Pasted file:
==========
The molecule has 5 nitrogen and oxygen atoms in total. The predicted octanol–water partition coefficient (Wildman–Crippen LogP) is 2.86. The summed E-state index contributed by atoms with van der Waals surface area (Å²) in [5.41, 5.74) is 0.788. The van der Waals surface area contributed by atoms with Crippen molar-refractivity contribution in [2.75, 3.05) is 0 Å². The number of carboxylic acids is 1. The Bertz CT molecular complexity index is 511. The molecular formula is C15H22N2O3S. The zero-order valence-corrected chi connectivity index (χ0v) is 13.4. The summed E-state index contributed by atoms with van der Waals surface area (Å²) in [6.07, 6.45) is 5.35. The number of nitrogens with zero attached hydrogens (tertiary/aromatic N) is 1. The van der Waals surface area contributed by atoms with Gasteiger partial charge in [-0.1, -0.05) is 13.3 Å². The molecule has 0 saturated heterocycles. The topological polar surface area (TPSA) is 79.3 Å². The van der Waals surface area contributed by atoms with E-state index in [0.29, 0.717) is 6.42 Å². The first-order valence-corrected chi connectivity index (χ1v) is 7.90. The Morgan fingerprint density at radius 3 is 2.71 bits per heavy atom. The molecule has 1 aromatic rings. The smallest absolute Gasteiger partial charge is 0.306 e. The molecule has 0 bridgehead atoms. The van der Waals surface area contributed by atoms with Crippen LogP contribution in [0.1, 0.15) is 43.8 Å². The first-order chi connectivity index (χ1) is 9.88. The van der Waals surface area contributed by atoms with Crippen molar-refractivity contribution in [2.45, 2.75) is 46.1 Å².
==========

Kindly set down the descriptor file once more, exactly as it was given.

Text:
The molecule has 5 nitrogen and oxygen atoms in total. The predicted octanol–water partition coefficient (Wildman–Crippen LogP) is 2.86. The summed E-state index contributed by atoms with van der Waals surface area (Å²) in [5.41, 5.74) is 0.788. The van der Waals surface area contributed by atoms with Crippen molar-refractivity contribution in [2.75, 3.05) is 0 Å². The number of carboxylic acids is 1. The Bertz CT molecular complexity index is 511. The molecular formula is C15H22N2O3S. The zero-order valence-corrected chi connectivity index (χ0v) is 13.4. The summed E-state index contributed by atoms with van der Waals surface area (Å²) in [6.07, 6.45) is 5.35. The number of nitrogens with zero attached hydrogens (tertiary/aromatic N) is 1. The van der Waals surface area contributed by atoms with Gasteiger partial charge in [-0.1, -0.05) is 13.3 Å². The molecule has 0 saturated heterocycles. The topological polar surface area (TPSA) is 79.3 Å². The van der Waals surface area contributed by atoms with E-state index in [0.29, 0.717) is 6.42 Å². The first-order valence-corrected chi connectivity index (χ1v) is 7.90. The Morgan fingerprint density at radius 3 is 2.71 bits per heavy atom. The molecule has 1 aromatic rings. The smallest absolute Gasteiger partial charge is 0.306 e. The molecule has 0 bridgehead atoms. The van der Waals surface area contributed by atoms with Crippen LogP contribution in [0.1, 0.15) is 43.8 Å². The first-order chi connectivity index (χ1) is 9.88. The van der Waals surface area contributed by atoms with Crippen molar-refractivity contribution in [2.45, 2.75) is 46.1 Å².